After the completion of the tests, the patient was discharged with a recommendation for early check-up.

Six months after the initial presentation another MRI with the same parameters was performed. The control examination revealed multiple liver metastases with still visible T1-weighted hepatospecific agent enhancement in the primary lesion (Figures 5–8).

An ultrasound-guided liver biopsy disclosed metastases typical for carcinoid tumor. A positron emission tomography (PET) scan revealed a carcinoid tumor in small intestine loops. The patient has been admitted to the Oncology Department for a further treatment.

Discussion

A key assumption about hepatobiliary contrast media is its ability to distinguish focal nodular hyperplasia (FNH) and adenoma, to identify HCCs, to evaluate biliary anatomy, and to detect small liver metastases [2]. Enhancement of hepatobiliary agents is usually observed in lesions containing functional hepatocytes, for example as seen in FNHs [3].

Liver metastases do not show enhancement in the hepatocellular phase because of the lack of hepatocytes. For this reason, metastases frequently show hypointensity compared to the functional liver tissue [7]. However, several cases of liver metastases from primary tumors from a colon, a stomach, a pancreas, and a breast have been described as showing enhancement of hepatobiliary contrast agents [4,8,9]. These lesions demonstrated “target sign”, i.e., hyperintensity in the central area and hypointensity in the surrounding rim.

Ha et al. showed a relationship between atypical enhancement of Gd-BOPTA in the hepatobiliary phase and coagulative necrosis [4]. Moreover, other authors have emphasized the impact of fibrosis and large interstitial spaces in tumor composition, which could retain contrast media for a long time [9].

In our study, we report a unique case of a liver metastasis from a carcinoid tumor in the small intestine which presented enhancement of Gd-BOPTA in the hepatocellular phase 70 minutes after the intravenous administration of Gd-BOPTA. Interestingly, the hepatobiliary contrast agent uptake had already been revealed in the small size lesion (9 mm) and surprisingly did not increase in the follow-up examination despite multiple enlargements of the primary lesion.

This finding suggests that there is a potential retention of hepatobiliary contrast media in other liver metastases from carcinoid tumors. However, this was a single case study, and this finding has not been previously described. Other available cases present a paradoxical uptake in larger liver metastases, whereas in our case a small-sized metastasis was presented. Thus, enhancement of hepatobiliary contrast media in a small focal lesion of the liver does not exclude a possible metastasis, and pathology consideration.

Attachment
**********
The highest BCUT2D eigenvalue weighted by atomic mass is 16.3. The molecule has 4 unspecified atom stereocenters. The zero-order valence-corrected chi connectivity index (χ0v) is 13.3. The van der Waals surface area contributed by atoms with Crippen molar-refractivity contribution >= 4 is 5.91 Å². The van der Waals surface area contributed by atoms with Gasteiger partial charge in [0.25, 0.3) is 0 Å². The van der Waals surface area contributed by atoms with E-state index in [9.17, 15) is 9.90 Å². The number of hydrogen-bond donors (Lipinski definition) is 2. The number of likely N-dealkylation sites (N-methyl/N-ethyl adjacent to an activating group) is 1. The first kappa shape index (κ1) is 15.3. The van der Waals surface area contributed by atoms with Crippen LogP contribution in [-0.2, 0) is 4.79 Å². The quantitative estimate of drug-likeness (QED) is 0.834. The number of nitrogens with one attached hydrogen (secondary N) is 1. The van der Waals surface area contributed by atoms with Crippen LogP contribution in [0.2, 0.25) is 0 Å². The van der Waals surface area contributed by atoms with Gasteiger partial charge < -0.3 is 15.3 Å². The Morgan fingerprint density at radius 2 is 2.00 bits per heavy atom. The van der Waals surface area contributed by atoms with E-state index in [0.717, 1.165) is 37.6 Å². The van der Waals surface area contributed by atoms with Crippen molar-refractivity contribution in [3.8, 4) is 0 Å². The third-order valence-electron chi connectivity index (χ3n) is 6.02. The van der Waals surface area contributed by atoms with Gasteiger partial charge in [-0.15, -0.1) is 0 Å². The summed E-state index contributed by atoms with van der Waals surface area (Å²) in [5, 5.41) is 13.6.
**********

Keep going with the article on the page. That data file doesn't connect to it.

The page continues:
Conclusions

Liver metastases demonstrate enhancement of hepatobiliary contrast agents in the T1-weighted hepatocellular phase. A metastasis from a carcinoid tumor may also have this presentation. Good knowledge of enhancement characteristics in the hepatobiliary phase allows for the differentiation between liver lesions and hepatocytes, and may prevent misinterpretation of liver MRIs.

References:

1.. Donato H, França M, Candelária I, Caseiro-Alves F, Liver MRI: From basic protocol to advanced techniques: Eur J Radiol, 2017; 93; 30-39

2.. Ferreira Francisco FA, Eiras de Araújo AL, Oliveira Neto JA, Braz Parente D, Hepatobiliary contrast agents: Differential diagnosis of focal hepatic lesions, pitfalls and other indications: Radiol Bras, 2014; 47(5); 301-9

3.. Thian YL, Riddell AM, Koh D-M, Liver-specific agents for contrast-enhanced MRI: Role in oncological imaging: Cancer Imaging, 2013; 13(4); 567-79

4.. Ha S, Lee CH, Kimb BH, Paradoxical uptake of Gd-EOB-DTPA on the hepatobiliary phase in the evaluation of hepatic metastasis from breast cancer: Is the “target sign” a common finding?: Magn Reson Imaging, 2012; 30; 1083-90

5.. Jeong HT, Kim MJ, Chung YE, Gadoxetate disodium-enhanced MRI of mass-forming intrahepatic cholangiocarcinomas: imaging-histologic correlation: Am J Roentgenol, 2013; 201(4); 603-11

6.. Mamone G, Marrone G, Caruso S, Intrahepatic mass-forming cholangiocarcinoma: Enhancement pattern on Gd-BOPTA-MRI with emphasis of hepatobiliary phase: Abdom Imaging, 2015; 40(7); 2313-22

7.. Goodwin MD, Dobson JE, Sirlin CB, Diagnostic challenges and pitfalls in MR imaging with hepatocyte-specific contrast agents: Radiographics, 2011; 31(6); 1547-68

8.. Granata V, Catalano O, Fusco R, The target sign in colorectal liver metastases: An atypical Gd-EOB-DTPA “uptake” on the hepatobiliary phase of MR imaging: Abdom Imaging, 2015; 40; 2364-71

9.. Kim YK, Lee JM, Kim CS, Gadobenate dimeglumine-enhanced liver MR imaging: Value of dynamic and delayed imaging for the characterization and detection of focal liver lesions: Eur Radiol, 2004; 14; 5-13

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American Journal of Case Reports eISSN: 1941-5923
American Journal of Case Reports eISSN: 1941-5923